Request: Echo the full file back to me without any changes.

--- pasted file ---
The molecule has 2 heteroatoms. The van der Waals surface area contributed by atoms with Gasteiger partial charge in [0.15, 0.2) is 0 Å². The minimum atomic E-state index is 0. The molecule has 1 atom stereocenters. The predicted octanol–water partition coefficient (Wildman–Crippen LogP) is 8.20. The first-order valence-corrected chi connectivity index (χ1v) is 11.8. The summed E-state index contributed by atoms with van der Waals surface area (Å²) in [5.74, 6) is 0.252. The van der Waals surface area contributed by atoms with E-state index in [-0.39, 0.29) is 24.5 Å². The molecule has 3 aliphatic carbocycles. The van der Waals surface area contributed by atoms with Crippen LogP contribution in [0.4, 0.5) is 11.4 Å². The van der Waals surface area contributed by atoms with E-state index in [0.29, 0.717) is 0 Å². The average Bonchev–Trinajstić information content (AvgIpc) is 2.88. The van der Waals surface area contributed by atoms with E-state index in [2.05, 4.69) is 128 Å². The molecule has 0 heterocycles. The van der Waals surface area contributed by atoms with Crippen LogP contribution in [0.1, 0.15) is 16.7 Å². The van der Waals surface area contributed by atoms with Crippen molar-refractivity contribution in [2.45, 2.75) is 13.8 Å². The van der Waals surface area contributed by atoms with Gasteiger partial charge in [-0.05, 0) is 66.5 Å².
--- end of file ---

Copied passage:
The molecule has 2 heteroatoms. The van der Waals surface area contributed by atoms with Gasteiger partial charge in [0.15, 0.2) is 0 Å². The minimum atomic E-state index is 0. The molecule has 1 atom stereocenters. The predicted octanol–water partition coefficient (Wildman–Crippen LogP) is 8.20. The first-order valence-corrected chi connectivity index (χ1v) is 11.8. The summed E-state index contributed by atoms with van der Waals surface area (Å²) in [5.74, 6) is 0.252. The van der Waals surface area contributed by atoms with E-state index in [-0.39, 0.29) is 24.5 Å². The molecule has 3 aliphatic carbocycles. The van der Waals surface area contributed by atoms with Crippen LogP contribution in [0.4, 0.5) is 11.4 Å². The van der Waals surface area contributed by atoms with E-state index in [0.29, 0.717) is 0 Å². The average Bonchev–Trinajstić information content (AvgIpc) is 2.88. The van der Waals surface area contributed by atoms with E-state index in [2.05, 4.69) is 128 Å². The molecule has 0 heterocycles. The van der Waals surface area contributed by atoms with Crippen LogP contribution in [0.1, 0.15) is 16.7 Å². The van der Waals surface area contributed by atoms with Crippen molar-refractivity contribution in [2.45, 2.75) is 13.8 Å². The van der Waals surface area contributed by atoms with Gasteiger partial charge in [-0.05, 0) is 66.5 Å².